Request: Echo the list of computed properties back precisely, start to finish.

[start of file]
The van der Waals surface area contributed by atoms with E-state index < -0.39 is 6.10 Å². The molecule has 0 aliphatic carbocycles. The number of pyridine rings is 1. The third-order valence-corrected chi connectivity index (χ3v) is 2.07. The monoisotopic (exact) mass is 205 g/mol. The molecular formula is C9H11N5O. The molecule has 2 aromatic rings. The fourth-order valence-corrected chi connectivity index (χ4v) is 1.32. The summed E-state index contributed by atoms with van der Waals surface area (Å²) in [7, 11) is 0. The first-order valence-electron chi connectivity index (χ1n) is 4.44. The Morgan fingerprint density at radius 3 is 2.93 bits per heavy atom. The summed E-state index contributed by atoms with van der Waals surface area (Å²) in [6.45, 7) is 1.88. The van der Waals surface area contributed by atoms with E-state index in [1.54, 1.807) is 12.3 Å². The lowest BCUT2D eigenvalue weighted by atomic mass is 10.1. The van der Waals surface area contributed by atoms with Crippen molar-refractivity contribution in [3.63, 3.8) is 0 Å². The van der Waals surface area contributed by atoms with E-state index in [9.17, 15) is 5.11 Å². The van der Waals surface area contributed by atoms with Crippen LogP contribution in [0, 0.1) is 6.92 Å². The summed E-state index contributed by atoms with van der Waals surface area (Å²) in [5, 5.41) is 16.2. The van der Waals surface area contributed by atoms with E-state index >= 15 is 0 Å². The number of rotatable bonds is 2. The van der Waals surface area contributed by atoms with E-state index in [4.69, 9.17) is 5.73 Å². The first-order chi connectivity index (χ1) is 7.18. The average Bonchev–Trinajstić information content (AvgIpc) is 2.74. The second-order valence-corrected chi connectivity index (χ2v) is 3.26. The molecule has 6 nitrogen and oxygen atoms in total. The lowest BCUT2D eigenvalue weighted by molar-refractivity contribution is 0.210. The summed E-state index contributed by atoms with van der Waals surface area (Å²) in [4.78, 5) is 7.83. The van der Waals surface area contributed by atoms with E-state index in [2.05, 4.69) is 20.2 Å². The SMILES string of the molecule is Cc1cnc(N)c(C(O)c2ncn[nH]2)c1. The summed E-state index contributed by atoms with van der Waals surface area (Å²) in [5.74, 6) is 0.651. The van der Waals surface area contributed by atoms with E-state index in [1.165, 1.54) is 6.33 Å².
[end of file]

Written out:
The van der Waals surface area contributed by atoms with E-state index < -0.39 is 6.10 Å². The molecule has 0 aliphatic carbocycles. The number of pyridine rings is 1. The third-order valence-corrected chi connectivity index (χ3v) is 2.07. The monoisotopic (exact) mass is 205 g/mol. The molecular formula is C9H11N5O. The molecule has 2 aromatic rings. The fourth-order valence-corrected chi connectivity index (χ4v) is 1.32. The summed E-state index contributed by atoms with van der Waals surface area (Å²) in [7, 11) is 0. The first-order valence-electron chi connectivity index (χ1n) is 4.44. The Morgan fingerprint density at radius 3 is 2.93 bits per heavy atom. The summed E-state index contributed by atoms with van der Waals surface area (Å²) in [6.45, 7) is 1.88. The van der Waals surface area contributed by atoms with E-state index in [1.54, 1.807) is 12.3 Å². The lowest BCUT2D eigenvalue weighted by atomic mass is 10.1. The van der Waals surface area contributed by atoms with Crippen molar-refractivity contribution in [3.63, 3.8) is 0 Å². The van der Waals surface area contributed by atoms with E-state index in [9.17, 15) is 5.11 Å². The van der Waals surface area contributed by atoms with Crippen LogP contribution in [0, 0.1) is 6.92 Å². The summed E-state index contributed by atoms with van der Waals surface area (Å²) in [5, 5.41) is 16.2. The van der Waals surface area contributed by atoms with E-state index >= 15 is 0 Å². The number of rotatable bonds is 2. The van der Waals surface area contributed by atoms with E-state index in [4.69, 9.17) is 5.73 Å². The first-order chi connectivity index (χ1) is 7.18. The average Bonchev–Trinajstić information content (AvgIpc) is 2.74. The second-order valence-corrected chi connectivity index (χ2v) is 3.26. The molecule has 6 nitrogen and oxygen atoms in total. The lowest BCUT2D eigenvalue weighted by molar-refractivity contribution is 0.210. The summed E-state index contributed by atoms with van der Waals surface area (Å²) in [4.78, 5) is 7.83. The van der Waals surface area contributed by atoms with E-state index in [2.05, 4.69) is 20.2 Å². The SMILES string of the molecule is Cc1cnc(N)c(C(O)c2ncn[nH]2)c1. The summed E-state index contributed by atoms with van der Waals surface area (Å²) in [5.74, 6) is 0.651. The van der Waals surface area contributed by atoms with E-state index in [1.165, 1.54) is 6.33 Å².